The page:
This is somewhat the same operating principle behind my "double barrel pneumatic ram" that I plan on testing for my car,,, a type of supercharged ram air if you will... constant flow with increased pressures,,, it's bound to get some strange views with two massive tubes on top of my hood, and it's flutter valving will be the real hat trick - light weight and durability are bound to be an engineering challenge as the exchange rate/BPM is going too be off the charts esp. at 100mph + :p

Abner
07-12-2014, 04:16 PM
Actually, when I read the original post, my first thought was if the efficiency of a ram pump could be improved by adding computer control :-)

Then it will get 'stuxnet' and it will self destruct...click...click...boom...water everywhere :-)

I think it is the simplicity and the noise - easy to dance to, bare chested women dancing around...
And those old cast iron monstrosities are cool to look at.

Toolguy
07-12-2014, 04:45 PM
OK - If it attracts bare chested women I'm in!:cool:I wonder why that feature hasn't been mentioned before?:confused:

A.K. Boomer
07-13-2014, 10:15 AM
One could always build one of these if you don't have to lift the water too high, last forever and ZERO moving parts, although I think the sound would drive me nuts...

http://www.youtube.com/watch?v=QOn7Zu3CCxo

This is a pretty serious hydraulic ram manufacturer, very well made and has a sound I think I could get used too...
nice high-pressure air over water reservoir for continuous flow and improved efficiency...

http://www.youtube.com/watch?v=b2kv8BUVy6E

Jaakko Fagerlund
07-13-2014, 03:12 PM
This is a pretty serious hydraulic ram manufacturer, very well made and has a sound I think I could get used too...
nice high-pressure air over water reservoir for continuous flow and improved efficiency...

http://www.youtube.com/watch?v=b2kv8BUVy6E
Watched the video and near the end of it they speak of a system that enables to use dirty water supply to pump clean water with the ram pump. Now I've come across this sort of system description before, but I'm still puzzled at how in the world does it work? Anyone have any information regarding this?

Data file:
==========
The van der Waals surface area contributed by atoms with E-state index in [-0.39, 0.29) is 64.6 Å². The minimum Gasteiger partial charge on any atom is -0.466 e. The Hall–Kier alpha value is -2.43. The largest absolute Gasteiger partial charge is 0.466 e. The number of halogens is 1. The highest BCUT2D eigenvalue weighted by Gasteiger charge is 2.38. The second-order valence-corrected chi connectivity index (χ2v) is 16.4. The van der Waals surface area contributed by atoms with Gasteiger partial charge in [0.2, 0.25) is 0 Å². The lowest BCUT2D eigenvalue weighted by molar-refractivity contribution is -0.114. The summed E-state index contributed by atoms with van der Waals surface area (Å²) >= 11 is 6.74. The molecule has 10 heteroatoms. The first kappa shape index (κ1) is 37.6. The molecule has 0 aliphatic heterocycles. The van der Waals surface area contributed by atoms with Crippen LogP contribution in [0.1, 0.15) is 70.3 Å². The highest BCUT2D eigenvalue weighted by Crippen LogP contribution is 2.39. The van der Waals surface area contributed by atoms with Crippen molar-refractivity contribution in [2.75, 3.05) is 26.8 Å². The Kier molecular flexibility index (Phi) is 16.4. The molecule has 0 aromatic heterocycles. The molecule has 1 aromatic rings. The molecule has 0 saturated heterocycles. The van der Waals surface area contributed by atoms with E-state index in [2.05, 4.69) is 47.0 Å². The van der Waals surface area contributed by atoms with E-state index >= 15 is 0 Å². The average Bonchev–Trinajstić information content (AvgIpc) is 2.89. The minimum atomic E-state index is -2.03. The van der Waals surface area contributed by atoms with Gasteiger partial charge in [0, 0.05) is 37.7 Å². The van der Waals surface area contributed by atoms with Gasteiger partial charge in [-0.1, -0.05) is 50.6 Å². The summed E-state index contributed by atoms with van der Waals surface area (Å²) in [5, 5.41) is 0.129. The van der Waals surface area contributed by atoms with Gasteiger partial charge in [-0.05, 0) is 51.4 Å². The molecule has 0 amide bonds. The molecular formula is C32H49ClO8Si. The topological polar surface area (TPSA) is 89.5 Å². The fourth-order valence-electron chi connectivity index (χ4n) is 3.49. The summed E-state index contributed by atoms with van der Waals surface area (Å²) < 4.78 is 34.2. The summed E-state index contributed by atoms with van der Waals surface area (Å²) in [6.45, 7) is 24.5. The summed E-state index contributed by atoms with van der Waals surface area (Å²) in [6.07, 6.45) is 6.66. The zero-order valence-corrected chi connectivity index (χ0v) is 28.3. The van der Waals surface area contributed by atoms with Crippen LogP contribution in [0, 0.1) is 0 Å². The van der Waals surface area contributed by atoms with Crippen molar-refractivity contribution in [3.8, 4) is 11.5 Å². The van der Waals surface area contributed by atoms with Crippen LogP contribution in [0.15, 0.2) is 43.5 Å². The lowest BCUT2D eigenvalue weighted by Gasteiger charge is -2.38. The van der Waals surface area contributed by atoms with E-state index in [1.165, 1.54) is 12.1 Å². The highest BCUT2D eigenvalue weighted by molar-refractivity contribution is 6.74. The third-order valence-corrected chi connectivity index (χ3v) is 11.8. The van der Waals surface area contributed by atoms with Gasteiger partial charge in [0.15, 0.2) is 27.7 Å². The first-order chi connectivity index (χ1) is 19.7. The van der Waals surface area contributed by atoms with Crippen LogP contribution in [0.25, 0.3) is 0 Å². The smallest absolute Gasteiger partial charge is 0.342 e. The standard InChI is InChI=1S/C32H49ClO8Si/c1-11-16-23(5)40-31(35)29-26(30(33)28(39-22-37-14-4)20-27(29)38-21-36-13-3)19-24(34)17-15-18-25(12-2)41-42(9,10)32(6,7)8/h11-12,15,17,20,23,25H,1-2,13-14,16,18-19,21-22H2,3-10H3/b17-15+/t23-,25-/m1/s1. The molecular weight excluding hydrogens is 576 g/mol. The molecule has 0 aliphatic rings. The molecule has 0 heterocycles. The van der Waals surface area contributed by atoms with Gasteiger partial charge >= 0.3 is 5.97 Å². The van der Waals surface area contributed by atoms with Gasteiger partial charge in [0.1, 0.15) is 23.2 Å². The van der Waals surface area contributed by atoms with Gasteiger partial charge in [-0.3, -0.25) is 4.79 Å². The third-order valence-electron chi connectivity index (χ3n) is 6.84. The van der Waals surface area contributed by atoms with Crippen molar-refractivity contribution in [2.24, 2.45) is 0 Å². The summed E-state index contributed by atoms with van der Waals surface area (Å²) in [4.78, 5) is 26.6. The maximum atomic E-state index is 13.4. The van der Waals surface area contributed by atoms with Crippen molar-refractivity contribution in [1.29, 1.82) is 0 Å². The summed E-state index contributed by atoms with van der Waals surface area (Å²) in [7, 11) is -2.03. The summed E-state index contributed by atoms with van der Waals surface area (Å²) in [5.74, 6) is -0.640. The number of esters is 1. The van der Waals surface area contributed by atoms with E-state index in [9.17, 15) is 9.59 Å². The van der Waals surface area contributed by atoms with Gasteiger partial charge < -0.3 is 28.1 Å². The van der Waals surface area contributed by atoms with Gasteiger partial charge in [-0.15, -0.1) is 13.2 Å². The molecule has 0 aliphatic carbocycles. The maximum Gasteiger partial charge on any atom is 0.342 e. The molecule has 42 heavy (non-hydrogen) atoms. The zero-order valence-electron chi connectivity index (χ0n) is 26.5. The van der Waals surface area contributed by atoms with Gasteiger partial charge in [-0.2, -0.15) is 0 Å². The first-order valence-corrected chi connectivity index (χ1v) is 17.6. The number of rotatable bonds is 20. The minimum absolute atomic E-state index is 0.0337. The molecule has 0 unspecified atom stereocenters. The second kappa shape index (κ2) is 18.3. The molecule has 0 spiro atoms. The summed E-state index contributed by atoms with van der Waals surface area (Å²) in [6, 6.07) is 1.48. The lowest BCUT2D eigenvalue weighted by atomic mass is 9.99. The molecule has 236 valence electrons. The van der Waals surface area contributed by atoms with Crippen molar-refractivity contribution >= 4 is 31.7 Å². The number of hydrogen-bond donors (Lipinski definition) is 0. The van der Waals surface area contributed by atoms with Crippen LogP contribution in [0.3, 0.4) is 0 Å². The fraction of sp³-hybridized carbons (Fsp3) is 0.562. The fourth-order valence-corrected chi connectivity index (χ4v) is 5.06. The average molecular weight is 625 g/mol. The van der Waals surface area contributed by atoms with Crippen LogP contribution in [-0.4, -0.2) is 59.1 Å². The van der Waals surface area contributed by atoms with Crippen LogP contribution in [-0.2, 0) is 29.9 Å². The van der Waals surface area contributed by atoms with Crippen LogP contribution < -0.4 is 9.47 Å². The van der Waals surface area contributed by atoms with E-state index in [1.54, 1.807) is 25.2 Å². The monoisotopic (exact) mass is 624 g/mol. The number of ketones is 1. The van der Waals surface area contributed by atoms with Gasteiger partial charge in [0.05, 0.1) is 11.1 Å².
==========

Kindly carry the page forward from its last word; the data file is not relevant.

914Wilhelm
07-13-2014, 03:52 PM
Is there people on this board that have made a hydraulic ram pump for themselves or for a friend? I've been wanting to build one for ages and finally it is on my next-projects-list :) I do not have a creek or a river or similar, this is just for fun and learning, because the time I find a place that has a natural water source, I'll bolt this kind of thing there to supply me with water 24/7.

I just love watching and listening to the slow kachunk --- kachunk --- kachunk sound and seeing a pump operate without electricity or fuel and the fact that it has two moving parts.

I recently went to this website (http://permaculturenews.org/2014/04/02/ram-pumps/) and that was my deal breaker there, the waste valve design that the AIDFI ram pumps (https://www.youtube.com/results?search_query=AIDFI+ram+pump) also use. I'm planning on making something like the AIDFI demo ram pump (https://www.youtube.com/watch?v=Ev_9OgrcvuU), so the body will be something like 60 mm wide or so.

I think I'll go and find me a stainless steel door hinge with a suitable size or if I can't find one, then its back to the machine shop to make some other hinge idea.

Materials I'll be needing are probably some heavy wall 60 x 60 tubing, some angle iron for the feet, stainless steel plate or cut-off from a bar for the valves, piece of inner tire or a rubber sheet, some round pipe, some round pipe or the like to make the flanges and then a handful of nuts and bolts to fudge it together :) But first, let me take a self..err...make a CAD drawing to figure out the needed sizes.

Too bad we're not neighbors I have a commercially made unit from the Skookum company out of Portland, OR that's been taking up space here for 20 years. My father bought it 40 years ago. Cast iron, probably weighs 100 #, has a 2" intake pipe if I recall. I'll dig it out and take a photo for fun.

cameron
07-13-2014, 03:55 PM
I have no information, but perhaps an ordinary pressure water tank with separating diaphragm or bladder could be used to do it.

wtrueman
07-18-2014, 12:40 AM
As mentioned before, Popular Mechanics or maybe Popular Science, possibly in the late Thirties. Or Forties had this article. Good luck, Wayne.